Eleven Madison Park

Eleven Madison Park, originally uploaded by Brockenbrough Photos.

 First there was the amuse bouche….

Eleven Madison Park, originally uploaded by Brockenbrough Photos.

The bread was lined with a soft cheese on the inside but hollow in the center. When our waiter brought them over to the table, he described them as cheese filled bread so I was expecting something full of cheese. Biting into the warm bread was a plesant surprise to find the centers hollow. 

Eleven Madison Park, originally uploaded by Brockenbrough Photos.

This was an amuse bouche specifically for my Mom. The presentation was dramatic. The singular egg was brought to the table, placed on the double bone china plates, and then a warm deep green sauce was carefully ladled in a circle around the egg. The small spices remained in the center as the waiter added just the perfect amount so that the green did not envelope the entire egg.

Eleven Madison Park, originally uploaded by Brockenbrough Photos.

I ordered the tuna tartare as my appetizer. Unlike at Jane Restaurant and Above, the only other two places I’ve tried tuna tartare, this dish came completely deconstructed. It reminded me of how Dan Barber of Blue Hill at Stone Barns presented his salad with onsite produced yogurt was presented: the salad was arranged in pieces placed about the slate board and a slather of the yogurt lay beneath. Here, the green base is an avocado cream; there are spring radishes, spring greens and a drizzle of radish reduction sauce with the raw tuna. 

Eleven Madison Park, originally uploaded by Brockenbrough Photos.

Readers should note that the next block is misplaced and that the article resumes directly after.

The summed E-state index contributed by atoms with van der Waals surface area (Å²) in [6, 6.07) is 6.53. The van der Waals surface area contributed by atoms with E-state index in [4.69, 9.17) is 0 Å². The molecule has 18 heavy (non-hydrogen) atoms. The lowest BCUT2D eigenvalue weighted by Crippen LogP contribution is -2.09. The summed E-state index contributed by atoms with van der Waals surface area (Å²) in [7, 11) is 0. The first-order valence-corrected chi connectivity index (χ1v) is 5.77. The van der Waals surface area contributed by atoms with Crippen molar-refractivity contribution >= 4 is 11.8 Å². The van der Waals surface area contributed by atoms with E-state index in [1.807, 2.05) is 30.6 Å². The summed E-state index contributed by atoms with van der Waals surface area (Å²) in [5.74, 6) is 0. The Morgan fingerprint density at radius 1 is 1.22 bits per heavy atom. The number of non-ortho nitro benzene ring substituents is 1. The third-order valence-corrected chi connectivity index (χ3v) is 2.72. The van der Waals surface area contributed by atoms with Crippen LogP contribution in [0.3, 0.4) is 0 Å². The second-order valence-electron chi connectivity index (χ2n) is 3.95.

My Mom ordered the shrimp gnocchi with bok choy as her appetizer. I am forgetting now what the sauce below was. The gnocchi were made in house.

Eleven Madison Park, originally uploaded by Brockenbrough Photos.

Above is the lamb tenderloin (?) that my Mom ordered as her entree. Like the amuse bouche, it arrived with just the meat in the center with the accompaniments on top. The sauce was then delicately added by the waiter; first the orange color; then the dots of oil.

Eleven Madison Park, originally uploaded by Brockenbrough Photos.

This was my dish, the Mediterranean Loup de Mer sauteed with boubilaise sauce.   Aroung the perimeter are tapas sized selections of cannellini, chorizo and olives.  While the sauce came already poured, the taste was no less amazing.

Eleven Madison Park, originally uploaded by Brockenbrough Photos.

Here’s my Mom with her dessert dish. By this time, they had dimmed their lights and a soft hue highlighted the cut wood design on the back of the benches. Their emblem of various tree leaves shows up.

Eleven Madison Park, originally uploaded by Brockenbrough Photos.

My Mom had the basil ice cream over lemon sorbet on top of hard sugar (think rock candy! Of “don’t eat that with soda or your stomach will explore” chilhood camp story ilk!).  To the left on her plate is a Vermont souffle.

This was the one true miss (for me) of the evening – unless of course you like anise. Which I don’t. The curled crisp on top was plesant enough as was the white part of the log but biting down into the green section, I was met with a sour surprise – anise flavoring! And the ice cream you see beautifully displayed there is grapefruit flavored! This was definitely not the dish for me! I abhore anise and strongly dislike grapfruit – despite my Mom eating it every day for breakfast for the past oh 30 or so odd years. I diliked this dish – however, that is NOT to say it is a bad dish. In fact it is a stunning dish but it is definitely something that should be savored by someone with a palatte for grapefruit and anise flavoring.

Eleven Madison Park, originally uploaded by Brockenbrough Photos. 

 **********************************
Eleven Madison Park
11 Madison Ave (duh!)
New York, NY  10010
Tel: 212.889.0918
Website: http://www.elevenmadisonpark.com/

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1 Comment

Filed under Food, New York, New York City, Restaurants

One response to “Eleven Madison Park

  1. What a meal. The “bread” at the beginning is not bread. Too bad the server described them as cheese-filled bread. They’re actually called GOUGERES. They’re Pate a Choux w/cheese and spices. Pate a Choux is the dough used to make eclairs, profiteroles (cream puffs), churros, etc. Those Gougeres are DELICIOUS!!! Ate many while I worked there. 😉

    Love your site. Enjoying browsing through it! Adios!

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